A r c h i v e d  I n f o r m a t i o n

[Consumer Guide]

National Institute on the Education of At-Risk Students

Number 16
March 1996

High School Dropout Rates

The news media and others often quote high school dropout rates as an indication of the success or failure of American schools. However, the rates quoted may differ significantly from time to time or from one publication to another. Why is this? What is the true dropout rate?

The answer is not as clear as one might want: there are different definitions of what it means to graduate from high school and there are wide differences in who is counted as a dropout. In addition, there are a number of ways the student dropout rate can be calculated.

What Does It Mean to Graduate?

There is more than one path to high school completion. Most students receive a regular high school diploma after completing the required secondary school course work. Some students, however, complete high school by means of an equivalency test and receive an alternative credential such as a General Educational Development (GED) certificate. Still others receive a certificate of completion issued by the state in recognition of achieving requirements other than those of the regular curriculum, such as attending school regularly for 12 years or passing a test specified by the state. The requirements for such certificates vary from state to state.

Strictly speaking, a high school graduation rate is based solely on students receiving "regular" high school diplomas. High school completion rates, however, usually count both those students who receive regular diplomas and those who complete high school by means of an equivalency test, such as the GED. (McMillen et.al, 1994.)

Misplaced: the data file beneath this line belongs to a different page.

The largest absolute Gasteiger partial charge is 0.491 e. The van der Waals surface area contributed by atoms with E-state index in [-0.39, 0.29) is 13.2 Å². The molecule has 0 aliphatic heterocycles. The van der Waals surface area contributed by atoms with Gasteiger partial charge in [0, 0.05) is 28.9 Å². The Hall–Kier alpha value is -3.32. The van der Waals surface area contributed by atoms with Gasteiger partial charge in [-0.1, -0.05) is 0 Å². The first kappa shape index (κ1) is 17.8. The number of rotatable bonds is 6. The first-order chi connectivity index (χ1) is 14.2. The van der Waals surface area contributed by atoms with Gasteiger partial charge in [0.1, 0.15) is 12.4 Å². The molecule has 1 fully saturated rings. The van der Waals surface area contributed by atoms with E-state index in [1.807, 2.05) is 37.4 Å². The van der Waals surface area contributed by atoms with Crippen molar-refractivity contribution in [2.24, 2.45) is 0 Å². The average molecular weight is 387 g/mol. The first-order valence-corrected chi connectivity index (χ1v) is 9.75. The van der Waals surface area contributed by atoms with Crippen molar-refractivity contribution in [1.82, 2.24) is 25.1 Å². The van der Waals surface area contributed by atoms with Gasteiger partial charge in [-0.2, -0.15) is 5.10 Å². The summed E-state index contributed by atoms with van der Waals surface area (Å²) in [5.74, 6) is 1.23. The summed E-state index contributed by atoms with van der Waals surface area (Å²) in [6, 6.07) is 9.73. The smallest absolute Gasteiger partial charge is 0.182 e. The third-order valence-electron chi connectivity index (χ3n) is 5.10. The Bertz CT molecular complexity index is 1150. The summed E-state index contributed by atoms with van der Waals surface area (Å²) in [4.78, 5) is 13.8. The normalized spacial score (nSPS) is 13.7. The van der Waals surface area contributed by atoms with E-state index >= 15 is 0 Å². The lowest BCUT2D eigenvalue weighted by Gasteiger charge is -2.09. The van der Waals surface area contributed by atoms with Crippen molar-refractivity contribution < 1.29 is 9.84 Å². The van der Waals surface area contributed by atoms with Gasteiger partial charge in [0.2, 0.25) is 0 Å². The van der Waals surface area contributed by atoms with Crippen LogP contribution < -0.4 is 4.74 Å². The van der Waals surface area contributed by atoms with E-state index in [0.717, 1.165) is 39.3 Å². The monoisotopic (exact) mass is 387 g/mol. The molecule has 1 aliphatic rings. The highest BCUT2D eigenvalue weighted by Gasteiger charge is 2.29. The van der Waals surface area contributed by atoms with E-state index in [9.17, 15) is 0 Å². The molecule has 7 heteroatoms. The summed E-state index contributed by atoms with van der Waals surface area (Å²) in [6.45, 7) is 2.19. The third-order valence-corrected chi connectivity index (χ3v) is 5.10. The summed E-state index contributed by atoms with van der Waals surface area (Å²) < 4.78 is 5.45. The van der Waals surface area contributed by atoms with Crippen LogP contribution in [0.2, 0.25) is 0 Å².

Who Is Counted as a Dropout?

Gaustad (1991) reports that the definition of a dropout varies widely, with different states, districts, and even schools within districts using the term differently. For example, some districts may not include students who drop out over the summer, or who leave school to get married, while others do include them in the dropout total. In addition, some districts may keep more complete records than others. For example, some districts follow up on students who do not return after the summer to determine whether or not they are enrolled in other schools, while other districts do not. Other variations may include whether or not certain types of non-traditional students (i.e., those who leave regular high school before graduation to enter correctional institutions, enroll in GED programs, or enter college) are counted as dropouts until they have completed an equivalency program (McMillen et. al., 1994).

How Is the Dropout Rate Calculated?

The U.S. Department of Education's National Center for Education Statistics (NCES) reports three types of dropout rates:

Status rates are higher than event rates, since they reflect the number of students in a given age range who have dropped out of school over a number of years, rather than a "snapshot" of one year. For example, the national event dropout rate [1] in grades 10 through 12 for 1993 was 4.5 percent, while the 1993 national status dropout rate [2] for 16- to 24-year-olds was 11.0 percent.

What Are the Trends?